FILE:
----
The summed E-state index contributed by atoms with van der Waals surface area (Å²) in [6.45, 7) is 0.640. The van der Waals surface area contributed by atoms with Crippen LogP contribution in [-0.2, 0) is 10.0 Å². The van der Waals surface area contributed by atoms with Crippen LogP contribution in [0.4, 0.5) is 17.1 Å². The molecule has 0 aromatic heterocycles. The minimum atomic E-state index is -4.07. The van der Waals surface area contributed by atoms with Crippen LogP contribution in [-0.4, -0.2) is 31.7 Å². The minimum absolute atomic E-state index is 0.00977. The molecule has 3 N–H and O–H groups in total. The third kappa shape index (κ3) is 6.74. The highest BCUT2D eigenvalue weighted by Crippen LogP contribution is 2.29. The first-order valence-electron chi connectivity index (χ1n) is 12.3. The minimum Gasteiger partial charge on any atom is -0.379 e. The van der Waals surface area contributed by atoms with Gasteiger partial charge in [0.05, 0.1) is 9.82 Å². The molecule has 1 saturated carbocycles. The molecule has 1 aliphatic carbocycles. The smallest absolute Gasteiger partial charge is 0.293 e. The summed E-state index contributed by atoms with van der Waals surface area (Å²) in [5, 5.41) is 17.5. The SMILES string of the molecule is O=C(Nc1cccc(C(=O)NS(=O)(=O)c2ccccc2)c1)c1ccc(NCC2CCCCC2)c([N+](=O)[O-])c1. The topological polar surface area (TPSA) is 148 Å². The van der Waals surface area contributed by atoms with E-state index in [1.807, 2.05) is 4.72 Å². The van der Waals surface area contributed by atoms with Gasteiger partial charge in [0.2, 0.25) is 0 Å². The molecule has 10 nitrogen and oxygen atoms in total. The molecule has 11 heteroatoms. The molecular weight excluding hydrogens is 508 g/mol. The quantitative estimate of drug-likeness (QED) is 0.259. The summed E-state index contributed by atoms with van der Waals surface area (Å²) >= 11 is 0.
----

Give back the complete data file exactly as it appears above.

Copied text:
The summed E-state index contributed by atoms with van der Waals surface area (Å²) in [6.45, 7) is 0.640. The van der Waals surface area contributed by atoms with Crippen LogP contribution in [-0.2, 0) is 10.0 Å². The van der Waals surface area contributed by atoms with Crippen LogP contribution in [0.4, 0.5) is 17.1 Å². The molecule has 0 aromatic heterocycles. The minimum atomic E-state index is -4.07. The van der Waals surface area contributed by atoms with Crippen LogP contribution in [-0.4, -0.2) is 31.7 Å². The minimum absolute atomic E-state index is 0.00977. The molecule has 3 N–H and O–H groups in total. The third kappa shape index (κ3) is 6.74. The highest BCUT2D eigenvalue weighted by Crippen LogP contribution is 2.29. The first-order valence-electron chi connectivity index (χ1n) is 12.3. The minimum Gasteiger partial charge on any atom is -0.379 e. The van der Waals surface area contributed by atoms with Gasteiger partial charge in [0.05, 0.1) is 9.82 Å². The molecule has 1 saturated carbocycles. The molecule has 1 aliphatic carbocycles. The smallest absolute Gasteiger partial charge is 0.293 e. The summed E-state index contributed by atoms with van der Waals surface area (Å²) in [5, 5.41) is 17.5. The SMILES string of the molecule is O=C(Nc1cccc(C(=O)NS(=O)(=O)c2ccccc2)c1)c1ccc(NCC2CCCCC2)c([N+](=O)[O-])c1. The topological polar surface area (TPSA) is 148 Å². The van der Waals surface area contributed by atoms with E-state index in [1.807, 2.05) is 4.72 Å². The van der Waals surface area contributed by atoms with Gasteiger partial charge in [0.2, 0.25) is 0 Å². The molecule has 10 nitrogen and oxygen atoms in total. The molecule has 11 heteroatoms. The molecular weight excluding hydrogens is 508 g/mol. The quantitative estimate of drug-likeness (QED) is 0.259. The summed E-state index contributed by atoms with van der Waals surface area (Å²) >= 11 is 0.